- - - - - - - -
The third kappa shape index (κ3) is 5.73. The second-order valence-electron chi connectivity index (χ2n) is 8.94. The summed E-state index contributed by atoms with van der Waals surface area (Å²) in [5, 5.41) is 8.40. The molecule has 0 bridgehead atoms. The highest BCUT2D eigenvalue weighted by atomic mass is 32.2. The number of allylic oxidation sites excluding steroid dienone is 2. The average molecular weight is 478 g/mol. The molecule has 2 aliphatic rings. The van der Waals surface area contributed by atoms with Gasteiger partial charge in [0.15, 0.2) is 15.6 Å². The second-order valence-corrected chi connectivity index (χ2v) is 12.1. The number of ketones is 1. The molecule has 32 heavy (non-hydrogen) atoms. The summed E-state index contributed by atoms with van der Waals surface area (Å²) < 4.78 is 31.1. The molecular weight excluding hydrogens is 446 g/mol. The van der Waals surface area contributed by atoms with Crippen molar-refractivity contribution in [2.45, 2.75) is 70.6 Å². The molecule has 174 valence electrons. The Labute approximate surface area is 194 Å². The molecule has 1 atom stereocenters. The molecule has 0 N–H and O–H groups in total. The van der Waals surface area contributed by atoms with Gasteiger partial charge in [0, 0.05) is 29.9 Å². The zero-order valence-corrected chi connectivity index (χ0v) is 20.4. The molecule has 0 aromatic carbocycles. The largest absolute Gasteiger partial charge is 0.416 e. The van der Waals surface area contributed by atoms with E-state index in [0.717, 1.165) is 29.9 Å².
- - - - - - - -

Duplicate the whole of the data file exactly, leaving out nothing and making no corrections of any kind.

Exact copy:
The third kappa shape index (κ3) is 5.73. The second-order valence-electron chi connectivity index (χ2n) is 8.94. The summed E-state index contributed by atoms with van der Waals surface area (Å²) in [5, 5.41) is 8.40. The molecule has 0 bridgehead atoms. The highest BCUT2D eigenvalue weighted by atomic mass is 32.2. The number of allylic oxidation sites excluding steroid dienone is 2. The average molecular weight is 478 g/mol. The molecule has 2 aliphatic rings. The van der Waals surface area contributed by atoms with Gasteiger partial charge in [0.15, 0.2) is 15.6 Å². The second-order valence-corrected chi connectivity index (χ2v) is 12.1. The number of ketones is 1. The molecule has 32 heavy (non-hydrogen) atoms. The summed E-state index contributed by atoms with van der Waals surface area (Å²) < 4.78 is 31.1. The molecular weight excluding hydrogens is 446 g/mol. The van der Waals surface area contributed by atoms with Crippen molar-refractivity contribution in [2.45, 2.75) is 70.6 Å². The molecule has 174 valence electrons. The Labute approximate surface area is 194 Å². The molecule has 1 atom stereocenters. The molecule has 0 N–H and O–H groups in total. The van der Waals surface area contributed by atoms with Gasteiger partial charge in [0, 0.05) is 29.9 Å². The zero-order valence-corrected chi connectivity index (χ0v) is 20.4. The molecule has 0 aromatic carbocycles. The largest absolute Gasteiger partial charge is 0.416 e. The van der Waals surface area contributed by atoms with E-state index in [0.717, 1.165) is 29.9 Å².